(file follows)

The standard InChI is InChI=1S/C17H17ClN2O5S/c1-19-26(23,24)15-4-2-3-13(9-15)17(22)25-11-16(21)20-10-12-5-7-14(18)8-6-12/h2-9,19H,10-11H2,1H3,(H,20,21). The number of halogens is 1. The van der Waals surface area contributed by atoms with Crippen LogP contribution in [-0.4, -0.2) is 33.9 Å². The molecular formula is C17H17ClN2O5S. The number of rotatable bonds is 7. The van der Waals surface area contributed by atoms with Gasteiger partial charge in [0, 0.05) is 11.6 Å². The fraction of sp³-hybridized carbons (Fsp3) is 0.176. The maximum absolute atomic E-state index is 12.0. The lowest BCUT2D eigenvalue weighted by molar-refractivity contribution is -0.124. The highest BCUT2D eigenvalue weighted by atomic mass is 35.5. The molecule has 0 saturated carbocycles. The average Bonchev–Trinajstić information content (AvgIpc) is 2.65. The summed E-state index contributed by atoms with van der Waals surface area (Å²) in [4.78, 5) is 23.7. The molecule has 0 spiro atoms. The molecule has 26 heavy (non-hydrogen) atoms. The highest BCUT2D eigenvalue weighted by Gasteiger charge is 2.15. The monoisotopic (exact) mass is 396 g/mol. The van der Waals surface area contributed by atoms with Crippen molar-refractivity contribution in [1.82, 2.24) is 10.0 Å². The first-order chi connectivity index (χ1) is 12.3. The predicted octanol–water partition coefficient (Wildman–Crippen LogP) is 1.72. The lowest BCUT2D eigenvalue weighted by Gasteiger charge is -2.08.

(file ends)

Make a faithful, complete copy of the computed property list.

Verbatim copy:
The standard InChI is InChI=1S/C17H17ClN2O5S/c1-19-26(23,24)15-4-2-3-13(9-15)17(22)25-11-16(21)20-10-12-5-7-14(18)8-6-12/h2-9,19H,10-11H2,1H3,(H,20,21). The number of halogens is 1. The van der Waals surface area contributed by atoms with Crippen LogP contribution in [-0.4, -0.2) is 33.9 Å². The molecular formula is C17H17ClN2O5S. The number of rotatable bonds is 7. The van der Waals surface area contributed by atoms with Gasteiger partial charge in [0, 0.05) is 11.6 Å². The fraction of sp³-hybridized carbons (Fsp3) is 0.176. The maximum absolute atomic E-state index is 12.0. The lowest BCUT2D eigenvalue weighted by molar-refractivity contribution is -0.124. The highest BCUT2D eigenvalue weighted by atomic mass is 35.5. The molecule has 0 saturated carbocycles. The average Bonchev–Trinajstić information content (AvgIpc) is 2.65. The summed E-state index contributed by atoms with van der Waals surface area (Å²) in [4.78, 5) is 23.7. The molecule has 0 spiro atoms. The molecule has 26 heavy (non-hydrogen) atoms. The highest BCUT2D eigenvalue weighted by Gasteiger charge is 2.15. The monoisotopic (exact) mass is 396 g/mol. The van der Waals surface area contributed by atoms with Crippen molar-refractivity contribution in [1.82, 2.24) is 10.0 Å². The first-order chi connectivity index (χ1) is 12.3. The predicted octanol–water partition coefficient (Wildman–Crippen LogP) is 1.72. The lowest BCUT2D eigenvalue weighted by Gasteiger charge is -2.08.